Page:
I got a kick out of walking the neighborhood late Halloween afternoon, just ahead of the trick-or-treaters, and comparing the state of leaves from yard to yard.
I came upon one man who had parted the leaves like the Red Sea in front of the costumed children: The leaves had been banished to two small squares of lawn near the street, separated by the sidewalk. They covered the grass except for a border of bright green blades around the sides, which told me that this was a new lawn.
The sunny day was perfect, the air still, and the leaves obeyed their master. He told me he intended to vacuum them up the next day so that the grass wouldn't be smothered. And then deposit the bags of leaves on the curb.
I next saw a woman who was scooping up leaves with two big plastic paddles that looked like cymbals and depositing them into a leaf-bag holder. She was in good humor about it, even though the yard was large, the leaves were many, and the trees still held a heavy harvest. Her bags of leaves also were destined for the curb.
Some people were leaving the little ghouls to fend for themselves: A section in front of one house was ankle-deep in crispy, mousy-brown leaves. It was one of the scarier things I ran into on Halloween.
The next day was another in a succession of ideal days we've had, and I planted myself outside in the sun to read and enjoy some peace and quiet at a friend's house. But the neighbor ran a leaf vacuum for what seemed like hours on end. I hoped
she had earplugs in; I certainly wished I had them.
I later talked on the phone to my elderly dad, who bemoaned dragging heavy bags of leaves to the curb. I tried to suggest that he have the lawn man mow them on the lawn, but Dad insisted that he'd tried this himself and it didn't work. For one thing, he doesn't like the look of shredded leaves on the lawn. For another, he'd waited until the leaves were too thick before mowing. Of course it didn't work.
All these examples and a growing realization that nature provides its own solutions to our "problems" have made me appreciate less-painful, money-saving, environmentally friendly ways of dealing with leaves.
And I assert: We need never rake again.
Think about it: The leaves fall in the fall, and they break down during the rest of the year, becoming fertilizer, until it's time for them to fall again. Why do we fight them so?
"Research has proven that mowing leaves into your lawn can improve its vigor, and observation shows that unraked leaves in planting beds don't smother shade-tolerant perennials," Terry Ettinger writes for Fine Gardening.
Here are some options:
* Mow the lawn while you can still see the grass under the leaves. The leaves will shred and break down over the winter, providing fertilizer. Ettinger recommends setting the mower at a 3-inch height and mowing at least once a week during peak leaf fall when the lawn reaches a height of 4 inches (for fescue). "Leaves shred most efficiently when slightly damp, so mow after a light dew. If you follow these simple guidelines, you will never rake another leaf and improve the quality of your soil."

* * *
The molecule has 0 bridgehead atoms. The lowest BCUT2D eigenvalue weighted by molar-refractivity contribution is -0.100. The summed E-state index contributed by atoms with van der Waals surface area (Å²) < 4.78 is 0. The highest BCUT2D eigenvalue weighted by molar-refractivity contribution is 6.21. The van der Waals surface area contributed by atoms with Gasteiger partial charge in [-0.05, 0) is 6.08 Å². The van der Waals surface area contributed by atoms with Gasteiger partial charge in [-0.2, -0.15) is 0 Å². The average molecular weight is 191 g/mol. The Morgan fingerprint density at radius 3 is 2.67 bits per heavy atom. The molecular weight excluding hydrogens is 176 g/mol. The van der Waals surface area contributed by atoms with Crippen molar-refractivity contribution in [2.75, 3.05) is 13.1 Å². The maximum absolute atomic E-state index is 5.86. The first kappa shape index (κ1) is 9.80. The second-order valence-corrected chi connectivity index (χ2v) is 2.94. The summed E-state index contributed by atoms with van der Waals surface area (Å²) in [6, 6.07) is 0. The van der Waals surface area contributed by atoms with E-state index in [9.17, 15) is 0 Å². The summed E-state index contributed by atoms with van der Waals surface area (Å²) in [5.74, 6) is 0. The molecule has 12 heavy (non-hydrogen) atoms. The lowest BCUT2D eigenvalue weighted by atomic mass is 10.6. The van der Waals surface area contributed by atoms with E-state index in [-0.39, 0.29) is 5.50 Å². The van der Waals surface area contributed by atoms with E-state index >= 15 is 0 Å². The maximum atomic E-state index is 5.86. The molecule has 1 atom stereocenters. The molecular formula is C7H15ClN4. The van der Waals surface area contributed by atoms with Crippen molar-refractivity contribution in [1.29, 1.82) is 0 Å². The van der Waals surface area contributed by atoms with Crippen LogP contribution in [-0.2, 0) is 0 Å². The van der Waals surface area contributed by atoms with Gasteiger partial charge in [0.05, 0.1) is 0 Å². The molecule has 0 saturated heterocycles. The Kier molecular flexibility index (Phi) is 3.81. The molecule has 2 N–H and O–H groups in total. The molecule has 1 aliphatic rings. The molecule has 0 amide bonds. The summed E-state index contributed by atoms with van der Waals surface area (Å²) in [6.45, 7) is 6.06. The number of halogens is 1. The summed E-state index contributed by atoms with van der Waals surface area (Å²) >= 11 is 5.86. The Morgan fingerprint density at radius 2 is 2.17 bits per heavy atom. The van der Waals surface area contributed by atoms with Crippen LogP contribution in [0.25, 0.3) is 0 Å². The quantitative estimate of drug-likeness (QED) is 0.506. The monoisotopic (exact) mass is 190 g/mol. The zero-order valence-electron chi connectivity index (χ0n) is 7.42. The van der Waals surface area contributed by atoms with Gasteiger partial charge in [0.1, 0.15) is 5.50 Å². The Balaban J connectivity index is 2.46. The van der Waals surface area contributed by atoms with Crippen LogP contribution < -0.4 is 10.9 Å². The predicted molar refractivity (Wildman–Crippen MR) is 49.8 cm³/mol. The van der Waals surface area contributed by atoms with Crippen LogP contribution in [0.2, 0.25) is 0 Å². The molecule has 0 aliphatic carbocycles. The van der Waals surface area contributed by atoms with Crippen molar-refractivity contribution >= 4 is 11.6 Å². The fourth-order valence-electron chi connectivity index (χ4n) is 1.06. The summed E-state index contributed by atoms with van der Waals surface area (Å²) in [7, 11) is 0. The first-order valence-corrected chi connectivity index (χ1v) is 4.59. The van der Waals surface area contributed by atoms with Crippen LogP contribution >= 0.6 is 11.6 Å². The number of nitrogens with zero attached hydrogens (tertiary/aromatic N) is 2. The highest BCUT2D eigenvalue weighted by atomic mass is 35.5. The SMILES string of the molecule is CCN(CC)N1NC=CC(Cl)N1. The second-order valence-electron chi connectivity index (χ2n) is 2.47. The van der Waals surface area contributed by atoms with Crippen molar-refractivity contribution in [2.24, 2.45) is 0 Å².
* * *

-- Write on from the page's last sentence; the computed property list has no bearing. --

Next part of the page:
Sounds easier than raking to me. And, look, Mom: no garbage bags.
* Let fallen leaves prepare a garden bed in shady areas where grass doesn't grow. Ettinger said he created planting beds where the leaves naturally collected on his shady property. "It's been 15 years since I've raked a single leaf dropped by these trees," Ettinger says. "Instead, the leaves settle among the hellebores, epimediums, Japanese forest grass, hostas and spring-flowering bulbs, where they decompose over time, just like on the forest floor."
* Rake or blow — or let blow — the leaves into areas where you want to kill off weeds or grass. Put layers of newspaper on the ground first to get even faster, better results.
* Shred leaves either with a vacuum/shredder or the mower and use them as mulch in flower beds and around trees and shrubs.
* Make compost. You can do that in a compost bin, or see the accompanying box for a couple of different ways of composting directly in the spots where you plan to plant.
Of course there are always a few people — I'm surprised they don't do it in secret, at night — who blow or rake their leaves into the street. Plenty of leaves make their way there on their own, but adding to them is against city code. That's because those nutrients that are good for the soil when leaves decompose — phosphorous and nitrogen — are bad when they wash into streams and rivers, Ettinger writes.
"These excess nutrients contribute to algae blooms during the summer, which result in lower oxygen levels, making it difficult for fish and other aquatic species to survive."
The next time I took a walk in my neighborhood I saw the woman who had been scooping up leaves with the paddles back at it again.
"Aren't you sore?" I asked, thinking of my own bad back.
"You take ibuprofen right away and then you don't swell up," she answered, smiling.
And the leaves kept falling.